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Three Popular Idioms and their Origin Stories


One of the reasons English is so difficult to learn is because it is a language full of idioms. An idiom is a combination of words that has a figurative meaning separate from the actual definitions of the words used. There are an estimated 25,000 idioms in the English language.

Here on the blog, in one of our regular features, we translate popular idioms into plain English. Today we are going to look at three common English idioms and how and why they came to be associated with their figurative meanings.

1) Bite the Bullet
If someone is described as biting the bullet, it means they are finally doing a difficult or unpleasant task they’ve been putting off.

One theory behind the origin of this phrase is that soldiers, in the days before anaesthetics were effective or readily available, would bite down on bullets to help them tolerate pain. However, the most frequently cited origin of the phrase is during the American Civil War which began in 1861 and at least ten years after military surgeons began using ether and chloroform to anaesthetise patients.

Another theory is that the phrase originated during the Indian Rebellion of 1857 when native Indian fighters, recruited by the British Army, were using rifles with greased paper cartridges which needed to be bitten to release powder. Hindu soldiers were concerned that the paper was greased with cow fat while Muslim soldiers worried that it was greased with pig fat. It is said that phrase comes from the expectation that soldiers ignored their religious concerns and ‘bit the bullet’ anyway.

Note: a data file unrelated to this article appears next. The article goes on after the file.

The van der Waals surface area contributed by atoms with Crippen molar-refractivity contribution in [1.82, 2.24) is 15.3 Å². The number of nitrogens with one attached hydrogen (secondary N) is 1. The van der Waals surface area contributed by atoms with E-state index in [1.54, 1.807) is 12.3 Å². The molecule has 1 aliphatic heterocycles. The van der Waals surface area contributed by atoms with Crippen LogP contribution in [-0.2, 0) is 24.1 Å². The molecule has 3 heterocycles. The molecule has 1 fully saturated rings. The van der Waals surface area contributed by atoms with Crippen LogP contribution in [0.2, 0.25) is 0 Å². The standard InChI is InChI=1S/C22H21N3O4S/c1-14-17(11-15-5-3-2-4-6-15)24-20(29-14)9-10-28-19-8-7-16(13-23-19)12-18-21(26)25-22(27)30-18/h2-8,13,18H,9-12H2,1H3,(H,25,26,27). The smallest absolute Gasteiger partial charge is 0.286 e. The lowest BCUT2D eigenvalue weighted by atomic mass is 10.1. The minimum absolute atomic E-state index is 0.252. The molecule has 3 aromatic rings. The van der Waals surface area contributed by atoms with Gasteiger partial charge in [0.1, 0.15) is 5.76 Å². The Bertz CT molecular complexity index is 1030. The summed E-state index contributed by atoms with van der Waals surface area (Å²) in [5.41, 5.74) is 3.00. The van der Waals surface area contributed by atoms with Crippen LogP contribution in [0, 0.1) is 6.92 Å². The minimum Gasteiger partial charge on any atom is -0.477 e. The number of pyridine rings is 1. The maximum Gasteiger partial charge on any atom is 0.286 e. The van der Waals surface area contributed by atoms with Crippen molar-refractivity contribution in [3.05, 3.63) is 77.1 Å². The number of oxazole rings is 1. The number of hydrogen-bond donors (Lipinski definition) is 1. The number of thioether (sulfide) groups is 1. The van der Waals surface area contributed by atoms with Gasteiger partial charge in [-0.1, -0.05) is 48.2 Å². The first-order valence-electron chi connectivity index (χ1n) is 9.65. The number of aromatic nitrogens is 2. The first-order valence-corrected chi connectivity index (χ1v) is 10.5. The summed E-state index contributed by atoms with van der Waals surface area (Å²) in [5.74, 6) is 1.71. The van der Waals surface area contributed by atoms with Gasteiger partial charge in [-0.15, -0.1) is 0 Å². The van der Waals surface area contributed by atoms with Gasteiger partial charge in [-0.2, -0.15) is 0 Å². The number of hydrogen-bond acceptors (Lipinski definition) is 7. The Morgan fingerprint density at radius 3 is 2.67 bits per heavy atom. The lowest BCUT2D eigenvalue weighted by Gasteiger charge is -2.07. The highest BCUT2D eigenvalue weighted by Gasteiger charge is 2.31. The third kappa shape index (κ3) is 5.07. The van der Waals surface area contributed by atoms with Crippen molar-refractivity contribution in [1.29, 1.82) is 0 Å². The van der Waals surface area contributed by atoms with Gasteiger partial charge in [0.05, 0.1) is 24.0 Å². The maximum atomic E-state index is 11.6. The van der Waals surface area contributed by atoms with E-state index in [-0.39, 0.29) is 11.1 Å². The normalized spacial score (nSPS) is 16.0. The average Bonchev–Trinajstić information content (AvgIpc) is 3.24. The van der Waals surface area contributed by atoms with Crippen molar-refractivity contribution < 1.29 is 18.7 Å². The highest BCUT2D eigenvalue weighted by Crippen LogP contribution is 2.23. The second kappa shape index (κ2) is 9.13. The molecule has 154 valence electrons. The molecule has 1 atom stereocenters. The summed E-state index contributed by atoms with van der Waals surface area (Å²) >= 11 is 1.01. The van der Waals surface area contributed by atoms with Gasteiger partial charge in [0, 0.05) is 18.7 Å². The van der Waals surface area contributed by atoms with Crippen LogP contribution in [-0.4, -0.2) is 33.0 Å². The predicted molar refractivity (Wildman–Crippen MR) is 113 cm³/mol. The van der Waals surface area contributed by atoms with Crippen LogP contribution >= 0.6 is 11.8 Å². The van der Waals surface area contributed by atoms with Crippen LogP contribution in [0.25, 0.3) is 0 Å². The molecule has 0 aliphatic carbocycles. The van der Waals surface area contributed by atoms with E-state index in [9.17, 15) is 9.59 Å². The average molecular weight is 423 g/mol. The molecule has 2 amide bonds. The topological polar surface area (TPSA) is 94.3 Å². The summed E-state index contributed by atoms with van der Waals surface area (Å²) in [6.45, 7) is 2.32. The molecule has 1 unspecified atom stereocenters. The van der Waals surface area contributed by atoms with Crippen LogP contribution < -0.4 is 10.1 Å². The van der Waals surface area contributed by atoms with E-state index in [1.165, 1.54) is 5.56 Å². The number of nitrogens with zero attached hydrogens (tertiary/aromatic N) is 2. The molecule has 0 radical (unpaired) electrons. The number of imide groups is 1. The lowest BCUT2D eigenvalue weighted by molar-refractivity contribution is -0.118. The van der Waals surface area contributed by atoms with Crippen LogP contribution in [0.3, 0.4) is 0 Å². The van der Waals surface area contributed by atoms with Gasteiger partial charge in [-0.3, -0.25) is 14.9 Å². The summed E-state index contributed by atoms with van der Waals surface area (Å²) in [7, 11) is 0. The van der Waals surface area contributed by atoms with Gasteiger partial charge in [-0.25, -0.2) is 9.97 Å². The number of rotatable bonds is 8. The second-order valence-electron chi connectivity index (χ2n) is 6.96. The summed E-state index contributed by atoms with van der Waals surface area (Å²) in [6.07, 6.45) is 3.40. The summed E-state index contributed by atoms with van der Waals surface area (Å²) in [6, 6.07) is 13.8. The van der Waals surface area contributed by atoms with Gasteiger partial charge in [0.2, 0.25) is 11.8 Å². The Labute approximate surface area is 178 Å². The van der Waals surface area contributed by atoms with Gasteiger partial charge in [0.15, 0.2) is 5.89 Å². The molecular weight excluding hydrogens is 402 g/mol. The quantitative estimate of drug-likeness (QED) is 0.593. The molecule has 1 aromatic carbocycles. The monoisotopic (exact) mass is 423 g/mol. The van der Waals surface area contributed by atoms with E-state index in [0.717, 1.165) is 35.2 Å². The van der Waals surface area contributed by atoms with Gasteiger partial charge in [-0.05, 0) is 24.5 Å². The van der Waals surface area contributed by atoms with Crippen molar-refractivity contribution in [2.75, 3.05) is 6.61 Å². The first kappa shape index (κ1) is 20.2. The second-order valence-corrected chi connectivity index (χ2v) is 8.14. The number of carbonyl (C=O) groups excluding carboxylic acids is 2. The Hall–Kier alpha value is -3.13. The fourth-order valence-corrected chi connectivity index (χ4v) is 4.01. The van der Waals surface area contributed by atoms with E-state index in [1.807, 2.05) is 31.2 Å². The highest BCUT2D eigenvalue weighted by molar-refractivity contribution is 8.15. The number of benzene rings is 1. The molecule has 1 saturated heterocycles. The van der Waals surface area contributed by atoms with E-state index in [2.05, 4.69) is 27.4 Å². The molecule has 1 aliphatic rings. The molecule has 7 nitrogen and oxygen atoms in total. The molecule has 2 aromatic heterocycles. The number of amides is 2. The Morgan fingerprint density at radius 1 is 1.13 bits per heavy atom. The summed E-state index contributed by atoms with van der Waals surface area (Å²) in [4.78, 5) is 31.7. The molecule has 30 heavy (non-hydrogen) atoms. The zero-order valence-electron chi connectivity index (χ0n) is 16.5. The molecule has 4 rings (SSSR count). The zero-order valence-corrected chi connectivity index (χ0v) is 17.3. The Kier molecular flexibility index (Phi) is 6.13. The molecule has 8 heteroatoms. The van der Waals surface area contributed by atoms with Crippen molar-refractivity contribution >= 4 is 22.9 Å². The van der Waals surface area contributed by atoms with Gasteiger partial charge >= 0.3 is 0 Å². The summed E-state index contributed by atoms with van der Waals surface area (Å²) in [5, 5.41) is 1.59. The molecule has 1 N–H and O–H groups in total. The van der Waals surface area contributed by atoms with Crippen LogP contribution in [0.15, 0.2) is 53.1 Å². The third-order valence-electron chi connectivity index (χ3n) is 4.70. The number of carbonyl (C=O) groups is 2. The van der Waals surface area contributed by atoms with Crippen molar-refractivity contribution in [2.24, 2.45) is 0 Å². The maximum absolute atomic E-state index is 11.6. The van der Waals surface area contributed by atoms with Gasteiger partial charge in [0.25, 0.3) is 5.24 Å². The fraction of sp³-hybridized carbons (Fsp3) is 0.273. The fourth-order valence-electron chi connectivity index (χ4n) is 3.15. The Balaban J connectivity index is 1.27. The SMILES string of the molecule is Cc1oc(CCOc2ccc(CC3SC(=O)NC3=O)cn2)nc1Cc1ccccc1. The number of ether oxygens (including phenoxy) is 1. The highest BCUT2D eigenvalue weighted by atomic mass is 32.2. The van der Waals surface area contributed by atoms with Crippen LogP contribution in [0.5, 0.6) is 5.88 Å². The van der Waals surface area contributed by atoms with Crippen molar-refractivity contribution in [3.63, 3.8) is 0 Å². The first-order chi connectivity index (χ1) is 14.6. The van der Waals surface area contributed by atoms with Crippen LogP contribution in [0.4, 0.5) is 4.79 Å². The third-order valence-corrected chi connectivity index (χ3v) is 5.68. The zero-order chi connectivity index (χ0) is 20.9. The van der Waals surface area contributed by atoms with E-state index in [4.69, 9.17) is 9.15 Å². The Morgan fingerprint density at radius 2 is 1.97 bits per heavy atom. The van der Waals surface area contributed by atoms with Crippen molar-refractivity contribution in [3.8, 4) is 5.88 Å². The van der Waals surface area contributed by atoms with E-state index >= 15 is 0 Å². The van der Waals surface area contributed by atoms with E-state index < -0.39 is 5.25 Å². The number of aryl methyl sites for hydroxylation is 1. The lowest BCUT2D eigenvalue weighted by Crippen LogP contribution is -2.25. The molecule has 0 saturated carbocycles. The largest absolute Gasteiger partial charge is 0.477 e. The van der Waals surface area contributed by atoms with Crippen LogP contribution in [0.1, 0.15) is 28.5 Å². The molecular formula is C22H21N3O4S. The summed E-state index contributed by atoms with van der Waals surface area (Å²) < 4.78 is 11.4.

However, the phrase appears before both the American Civil War and the Indian Rebellion in Francis Grose’s 1796 A Classical Dictionary of the Vulgar Tongue. Its true origin remains a mystery.

2) Caught Red-Handed
If someone is caught red-handed, it means that they are caught in the act of doing something they shouldn’t be doing. They phrase come from the idea of having blood on one’s hands after committing murder or poaching. The phrase was first used in the Scottish Acts of Parliament of James I in 1432 and has appeared in many legal documents since.

3) Keep at Bay
If you keep something (or someone) at bay, it means you are keeping it (or them) from approaching or having an effect.

It might seem that this phrase has nautical origins; the idea of keeping a ship at bay and not allowing it to enter port makes sense. In fact, the story behind this phrase is completely different.

The phrase entered English via the Old French ‘abbay’ which means ‘barking’ and evolved first into ‘abay’ and then ‘at bay’. In the fourteenth century, the term ‘at a bay’ was used to describe hunting hounds that were barking. The phrase also came to describe animals which were in a standoff with a barking dog that was intent on killing them. The first recorded use of the phrase in its figurative meaning was in the eighteenth century.

If you found this post interesting, you can read more about idiom origins here and here. You may also find our idiom translation articles useful:

Sources: The Phrase Finder


30 Jan 2018
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